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  • Writer's pictureGiorgia Capra, MA

A Brief History of the Library of Hadrian in Athens

What is the Library of Hadrian?

The Library of Hadrian was a multipurpose civic complex that was created by the Roman Emperor Hadrian in AD 132 to serve as a cultural centre for the city of Athens.


Library of Hadrian

Library of Hadrian History

During his reign, the philhellene Emperor Hadrian promoted an impressive building program to revitalise Athens, restoring its ancient monuments and providing the city with new attractions for its citizens. Hadrian’s intervention left many traces in Athens. He selected it as his intellectual home, and in return was worshipped here as a deity. The Athenians’ gratitude is symbolised by the Arch of Hadrian, erected by the citizens to commemorate his actions and benevolence towards the city.


The majestic Library of Hadrian is situated north of the Roman Agora, the marketplace built by Julius Caesar and his adoptive son and first emperor of Rome, Augustus. The area of the market was also enlarged and refurbished by Hadrian, and at the same time enriched by the presence of the library. This ambitious structure, erected in AD 132, is part of the renovation project that consolidated the presence of the Roman Empire in Athens more effectively than Hadrian’s predecessors had managed to do. It would be reductive to describe it just as a library because this building, designed to resemble a typical Roman forum, became a cultural centre and meeting point where many different activities were carried out. The Athenians could come here to spend time, consult books, attend lectures, listen to the great Athenian orators and engage in various cultural activities, perhaps even admiring works of art.


The library was situated in a central location, on a main city street close to the marketplace and next to the new residential quarter built by Hadrian. The structure is only partially preserved, but Pausanias, the ancient Greek traveller and geographer, gives an accurate description of it. The building was enclosed by a high wall and had a monumental entrance facing the Greek Agora, on the west side (part of which still survives), that was decorated with Corinthian columns. In the huge interior courtyard, a large pool and a garden were surrounded by 100 marble columns, some of them still visible nowadays, and several statues, now sadly lost. The inside walls were decorated with colourful marble. The complex included a main library room, used for the storage of the ‘books’ (or rather rolls of papyrus), which were kept in two rows of niches. The other adjacent spaces served as reading rooms and lecture halls.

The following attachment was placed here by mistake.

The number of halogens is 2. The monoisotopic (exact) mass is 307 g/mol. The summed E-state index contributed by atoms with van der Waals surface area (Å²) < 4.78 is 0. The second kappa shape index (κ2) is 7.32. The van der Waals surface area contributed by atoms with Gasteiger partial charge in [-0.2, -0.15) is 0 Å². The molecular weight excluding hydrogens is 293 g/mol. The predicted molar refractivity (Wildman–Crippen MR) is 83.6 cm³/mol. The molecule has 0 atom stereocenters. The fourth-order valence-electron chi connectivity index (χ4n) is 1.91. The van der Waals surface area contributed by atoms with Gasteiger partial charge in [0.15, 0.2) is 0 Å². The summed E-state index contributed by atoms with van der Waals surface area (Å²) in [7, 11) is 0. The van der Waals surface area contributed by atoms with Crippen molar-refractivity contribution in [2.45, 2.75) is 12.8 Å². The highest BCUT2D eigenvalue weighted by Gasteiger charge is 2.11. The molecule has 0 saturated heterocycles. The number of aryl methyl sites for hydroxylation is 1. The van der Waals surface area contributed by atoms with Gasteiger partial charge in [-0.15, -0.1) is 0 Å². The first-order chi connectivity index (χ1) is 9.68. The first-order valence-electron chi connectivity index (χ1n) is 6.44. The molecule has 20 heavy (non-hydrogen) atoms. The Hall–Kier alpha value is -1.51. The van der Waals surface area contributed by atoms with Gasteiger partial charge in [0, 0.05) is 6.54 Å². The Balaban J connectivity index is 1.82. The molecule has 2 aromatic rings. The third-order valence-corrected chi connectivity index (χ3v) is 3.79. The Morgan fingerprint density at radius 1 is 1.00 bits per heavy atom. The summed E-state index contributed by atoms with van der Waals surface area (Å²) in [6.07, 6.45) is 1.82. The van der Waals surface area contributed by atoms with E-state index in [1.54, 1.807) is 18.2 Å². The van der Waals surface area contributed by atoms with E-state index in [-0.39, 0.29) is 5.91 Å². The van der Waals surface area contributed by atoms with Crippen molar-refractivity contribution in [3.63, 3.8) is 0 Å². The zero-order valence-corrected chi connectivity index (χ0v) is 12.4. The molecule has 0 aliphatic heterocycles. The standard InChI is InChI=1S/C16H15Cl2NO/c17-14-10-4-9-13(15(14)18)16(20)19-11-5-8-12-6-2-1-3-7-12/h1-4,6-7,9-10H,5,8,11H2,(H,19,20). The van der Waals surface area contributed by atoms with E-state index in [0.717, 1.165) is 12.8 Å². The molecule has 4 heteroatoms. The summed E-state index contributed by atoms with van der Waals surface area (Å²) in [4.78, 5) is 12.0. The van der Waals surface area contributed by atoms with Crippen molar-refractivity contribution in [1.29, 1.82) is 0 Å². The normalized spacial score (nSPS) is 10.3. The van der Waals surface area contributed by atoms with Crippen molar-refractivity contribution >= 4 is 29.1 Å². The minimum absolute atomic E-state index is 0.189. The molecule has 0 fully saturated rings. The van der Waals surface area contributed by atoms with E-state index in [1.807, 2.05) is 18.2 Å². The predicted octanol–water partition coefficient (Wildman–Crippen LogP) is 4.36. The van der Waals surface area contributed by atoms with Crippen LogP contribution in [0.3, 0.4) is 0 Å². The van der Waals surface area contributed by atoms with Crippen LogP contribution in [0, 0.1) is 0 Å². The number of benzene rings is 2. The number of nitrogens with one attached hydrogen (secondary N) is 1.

In AD 267, the Herulian invasion severely damaged the library, which was only repaired many years later, in the 5th century. From Late Antiquity onwards the site hosted three religious buildings: the first, which might have been used as an oration hall, was at some point destroyed and replaced by a basilica in the 7th century. Finally, following the destruction of the basilica, a Byzantine cathedral was erected in the 12th century. Far removed from its beginnings as a cultural centre, during the Ottoman occupation of Athens, in the 18th century, the library was used as the main residence of the governor.


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